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Development of a methodology for LES of Turbulent Cavitating Flows

Gnanaskandan, Aswin (2015)

Development of a methodology for LES of Turbulent Cavitating Flows

Thesis or Dissertation

The objective of this dissertation is to develop a numerical methodology for large eddy simulation of multiphase cavitating flows on unstructured grids and apply it to study two cavitating flow problems. The multiphase medium is represented using a homogeneous mixture model that assumes thermal equilibrium between the liquid and vapor phases. We develop a predictor-corrector approach to solve the governing Navier Stokes equations for the liquid/vapor mixture, together with the transport equation for the vapor mass fraction. While a non-dissipative and symmetric scheme is used in the predictor step, a novel characteristic-based filtering scheme with a second order TVD filter is developed for the corrector step to handle shocks and material discontinuities in non-ideal gases and mixtures. Additionally, a sensor based on vapor volume fraction is proposed to localize dissipation to the vicinity of discontinuities. The scheme is first validated for one dimensional canonical problems to verify its accuracy in predicting jump conditions across material discontinuities and shocks. It is then applied to two turbulent cavitating flow problems - over a hydrofoil and over a wedge. Our results show that the simulations are in good agreement with experimental data for the above tested cases, and that the scheme can be successfully applied to RANS, LES and DNS methodologies. We first study cavitation over a circular cylinder at two different Reynolds numbers ($Re = 200 ~\rm{and}~ 3900$ based on cylinder diameter and free stream velocity) and four different cavitation numbers ($\sigma = 2.0, 1.0, 0.7 ~\rm{and}~ 0.5$). Large Eddy Simulation (LES) is employed at the higher Reynolds number and Direct Numerical Simulations (DNS) at the lower Reynolds number. %The unsteady characteristics of the flow are found to be altered significantly by cavitation. It is observed that the simulated cases fall into two different cavitation regimes: cyclic and transitional. Cavitation is seen to significantly influence the evolution of pressure, boundary layer and loads on the cylinder surface. The cavitated shear layer rolls up into vortices, which are then shed from the cylinder, similar to a single phase flow. However, the Strouhal number corresponding to vortex shedding decreases as the flow cavitates and vorticity dilatation is found to play an important role in this reduction. At lower cavitation numbers, the entire vapor cavity detaches from the cylinder leaving the wake cavitation--free for a small period of time. This low frequency cavity detachment is found to occur due to a propagating condensation front and is discussed in detail. The effect of initial void fraction is assessed. The speed of sound in the free stream is altered as a result and the associated changes in the wake characteristics are discussed in detail. LES of cavitating flow at $Re = 3900$ and $\sigma = 1.0$ is studied and a higher mean cavity length is obtained when compared to the cavitating flow at $Re = 200$ and $\sigma = 1.0$. The wake characteristics are compared to the single phase results at the same Reynolds number and it is observed that cavitation suppresses turbulence in the near wake and delays three dimensional breakdown of the vortices. LES of sheet to cloud cavitation over a wedge is performed at $Re = 200,000$ (based on the wedge height and free stream velocity) and $\sigma = 2.1$. The attached sheet cavity grows upto a length of $x/h = 2.0$, after which it breaks into a cloud cavity which is highly three--dimensional and vortical in nature. The mean and RMS void fraction profiles obtained inside the cavity are compared to experiment and good agreement is observed. The frequency of the shedding process is obtained from point spectra at several locations and the obtained frequency is found to agree with the experiment. It is observed that the mean pressure at the wedge apex does not fall below vapor pressure; however cavitation occurs there due to the unsteady pressure falling below vapor pressure. The maximum mean void fraction occurs in the sheet cavity and is about 0.5, while the cloud region has even lesser amount of void fraction. The velocity fluctuations immediately downstream of the cavity show dominant fluctuations in both the streamwise and spanwise directions, while only streamwise fluctuations are dominant inside the cavity region. The probability density function of void fraction examined at several locations inside the cavity show that the mean value obtained from time averaged data is very different from the most probable value of void fraction, indicating the considerable unsteadiness of the flow. The pressure waves produced on cloud collapse are found to display both wave--like behavior and highly intermittent small--scale behavior downstream of the wedge. The pressure waves also impinge on the growing sheet cavity and affect the shedding process significantly.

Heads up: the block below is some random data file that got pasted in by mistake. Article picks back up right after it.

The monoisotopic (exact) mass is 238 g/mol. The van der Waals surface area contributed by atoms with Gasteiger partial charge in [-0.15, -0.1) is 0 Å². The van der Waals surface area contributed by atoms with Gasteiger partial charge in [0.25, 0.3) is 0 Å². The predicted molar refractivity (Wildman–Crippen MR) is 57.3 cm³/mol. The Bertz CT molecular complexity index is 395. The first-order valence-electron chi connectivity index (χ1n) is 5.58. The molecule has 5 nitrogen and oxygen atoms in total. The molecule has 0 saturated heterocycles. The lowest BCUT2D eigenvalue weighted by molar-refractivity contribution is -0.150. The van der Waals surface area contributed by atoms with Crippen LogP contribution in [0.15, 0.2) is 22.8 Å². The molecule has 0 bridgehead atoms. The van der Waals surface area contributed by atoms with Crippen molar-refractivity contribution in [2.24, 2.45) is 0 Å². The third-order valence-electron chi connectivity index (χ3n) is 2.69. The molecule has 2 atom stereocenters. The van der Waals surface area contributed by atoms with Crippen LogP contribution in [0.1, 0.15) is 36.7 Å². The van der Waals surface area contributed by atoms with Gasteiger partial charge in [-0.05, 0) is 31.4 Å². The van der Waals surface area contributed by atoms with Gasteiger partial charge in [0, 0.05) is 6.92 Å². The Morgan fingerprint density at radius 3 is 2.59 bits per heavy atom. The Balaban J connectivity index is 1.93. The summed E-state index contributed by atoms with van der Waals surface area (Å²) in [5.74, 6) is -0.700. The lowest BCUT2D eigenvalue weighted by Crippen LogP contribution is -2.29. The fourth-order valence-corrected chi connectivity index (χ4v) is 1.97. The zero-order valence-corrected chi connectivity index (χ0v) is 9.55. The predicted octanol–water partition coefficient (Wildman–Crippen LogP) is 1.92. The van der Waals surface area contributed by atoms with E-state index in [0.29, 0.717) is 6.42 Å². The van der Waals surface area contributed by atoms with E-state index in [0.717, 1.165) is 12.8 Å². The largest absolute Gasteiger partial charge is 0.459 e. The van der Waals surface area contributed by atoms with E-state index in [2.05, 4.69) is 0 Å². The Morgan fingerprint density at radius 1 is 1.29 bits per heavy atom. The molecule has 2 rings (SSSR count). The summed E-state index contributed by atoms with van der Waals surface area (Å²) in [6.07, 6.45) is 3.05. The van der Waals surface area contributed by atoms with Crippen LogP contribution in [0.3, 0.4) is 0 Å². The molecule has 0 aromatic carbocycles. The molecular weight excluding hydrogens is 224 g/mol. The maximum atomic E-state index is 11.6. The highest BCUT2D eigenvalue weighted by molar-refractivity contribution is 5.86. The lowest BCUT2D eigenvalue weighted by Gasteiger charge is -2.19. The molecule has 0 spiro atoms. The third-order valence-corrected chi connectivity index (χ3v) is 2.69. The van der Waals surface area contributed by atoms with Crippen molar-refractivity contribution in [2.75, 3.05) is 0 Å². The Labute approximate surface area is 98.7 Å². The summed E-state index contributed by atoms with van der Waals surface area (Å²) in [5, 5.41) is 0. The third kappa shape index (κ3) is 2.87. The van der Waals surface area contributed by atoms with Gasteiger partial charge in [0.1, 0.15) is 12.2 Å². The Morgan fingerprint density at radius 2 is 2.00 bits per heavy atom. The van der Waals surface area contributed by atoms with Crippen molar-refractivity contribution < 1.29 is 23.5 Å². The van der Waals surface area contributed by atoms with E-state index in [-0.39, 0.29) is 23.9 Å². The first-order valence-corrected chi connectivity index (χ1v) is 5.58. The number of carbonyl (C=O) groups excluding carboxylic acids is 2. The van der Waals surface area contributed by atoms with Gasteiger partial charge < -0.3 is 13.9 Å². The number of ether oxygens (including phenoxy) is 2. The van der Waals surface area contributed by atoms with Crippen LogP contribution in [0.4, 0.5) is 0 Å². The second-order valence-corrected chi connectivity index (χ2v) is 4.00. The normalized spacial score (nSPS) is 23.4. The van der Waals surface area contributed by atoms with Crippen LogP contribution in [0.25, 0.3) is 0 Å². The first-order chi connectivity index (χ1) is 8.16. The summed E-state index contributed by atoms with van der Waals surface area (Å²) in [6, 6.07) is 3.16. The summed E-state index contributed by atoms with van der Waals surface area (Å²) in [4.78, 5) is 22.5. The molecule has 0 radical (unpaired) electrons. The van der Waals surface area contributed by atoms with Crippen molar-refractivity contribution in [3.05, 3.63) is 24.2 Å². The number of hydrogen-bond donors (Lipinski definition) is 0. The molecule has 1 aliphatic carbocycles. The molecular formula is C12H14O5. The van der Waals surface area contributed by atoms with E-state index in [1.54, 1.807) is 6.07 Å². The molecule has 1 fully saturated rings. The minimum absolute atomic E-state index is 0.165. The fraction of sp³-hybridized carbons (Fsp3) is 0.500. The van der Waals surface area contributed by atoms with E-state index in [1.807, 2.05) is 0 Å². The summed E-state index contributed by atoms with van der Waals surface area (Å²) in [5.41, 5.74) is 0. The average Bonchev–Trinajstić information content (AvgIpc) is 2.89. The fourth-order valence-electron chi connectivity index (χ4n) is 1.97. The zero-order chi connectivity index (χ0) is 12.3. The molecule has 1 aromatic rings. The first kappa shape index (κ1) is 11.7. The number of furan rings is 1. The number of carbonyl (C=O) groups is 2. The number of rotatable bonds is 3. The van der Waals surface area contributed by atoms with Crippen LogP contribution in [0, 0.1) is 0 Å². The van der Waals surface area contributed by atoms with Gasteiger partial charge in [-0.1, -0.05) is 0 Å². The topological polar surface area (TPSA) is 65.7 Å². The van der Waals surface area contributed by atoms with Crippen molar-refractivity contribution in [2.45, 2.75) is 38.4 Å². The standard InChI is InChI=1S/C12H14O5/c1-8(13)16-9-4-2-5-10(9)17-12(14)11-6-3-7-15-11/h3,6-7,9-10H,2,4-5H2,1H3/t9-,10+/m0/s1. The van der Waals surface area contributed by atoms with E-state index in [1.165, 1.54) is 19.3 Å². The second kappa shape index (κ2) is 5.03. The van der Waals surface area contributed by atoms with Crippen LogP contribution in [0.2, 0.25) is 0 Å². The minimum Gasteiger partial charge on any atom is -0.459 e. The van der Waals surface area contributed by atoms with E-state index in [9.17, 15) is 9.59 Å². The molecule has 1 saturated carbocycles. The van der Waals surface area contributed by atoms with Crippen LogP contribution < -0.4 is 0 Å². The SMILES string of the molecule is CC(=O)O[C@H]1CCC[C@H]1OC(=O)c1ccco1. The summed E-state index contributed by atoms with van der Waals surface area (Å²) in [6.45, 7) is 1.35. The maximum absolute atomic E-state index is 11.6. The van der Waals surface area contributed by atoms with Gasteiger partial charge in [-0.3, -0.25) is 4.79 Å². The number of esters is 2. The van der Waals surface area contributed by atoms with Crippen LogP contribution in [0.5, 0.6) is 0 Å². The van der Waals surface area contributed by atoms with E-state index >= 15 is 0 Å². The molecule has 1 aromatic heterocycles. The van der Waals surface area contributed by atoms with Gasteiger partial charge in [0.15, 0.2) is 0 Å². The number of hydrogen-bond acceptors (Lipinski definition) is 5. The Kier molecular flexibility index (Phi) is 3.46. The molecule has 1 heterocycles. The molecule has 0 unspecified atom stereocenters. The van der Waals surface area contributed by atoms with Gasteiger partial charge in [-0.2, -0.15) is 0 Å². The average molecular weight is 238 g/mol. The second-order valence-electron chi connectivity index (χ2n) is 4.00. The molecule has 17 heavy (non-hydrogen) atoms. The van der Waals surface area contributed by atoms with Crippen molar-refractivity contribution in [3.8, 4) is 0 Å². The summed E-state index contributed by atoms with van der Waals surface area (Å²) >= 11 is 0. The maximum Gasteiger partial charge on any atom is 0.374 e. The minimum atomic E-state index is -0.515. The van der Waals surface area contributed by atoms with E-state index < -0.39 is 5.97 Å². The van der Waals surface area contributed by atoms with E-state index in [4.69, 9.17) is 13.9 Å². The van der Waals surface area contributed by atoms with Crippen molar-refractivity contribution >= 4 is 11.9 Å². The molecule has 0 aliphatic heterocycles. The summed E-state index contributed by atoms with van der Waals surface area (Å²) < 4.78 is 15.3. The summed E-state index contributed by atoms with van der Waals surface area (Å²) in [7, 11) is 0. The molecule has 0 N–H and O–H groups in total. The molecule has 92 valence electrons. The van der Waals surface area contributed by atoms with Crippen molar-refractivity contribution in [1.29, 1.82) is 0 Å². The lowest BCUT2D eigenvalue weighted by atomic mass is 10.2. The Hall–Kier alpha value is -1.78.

University of Minnesota Ph.D. dissertation. July 2015. Major: Aerospace Engineering and Mechanics. Advisor: Krishnan Mahesh. 1 computer file (PDF); xi, 129 pages.

Gnanaskandan, Aswin.
(2015).
Development of a methodology for LES of Turbulent Cavitating Flows.
Retrieved from the University of Minnesota Digital Conservancy,
http://hdl.handle.net/11299/175541.

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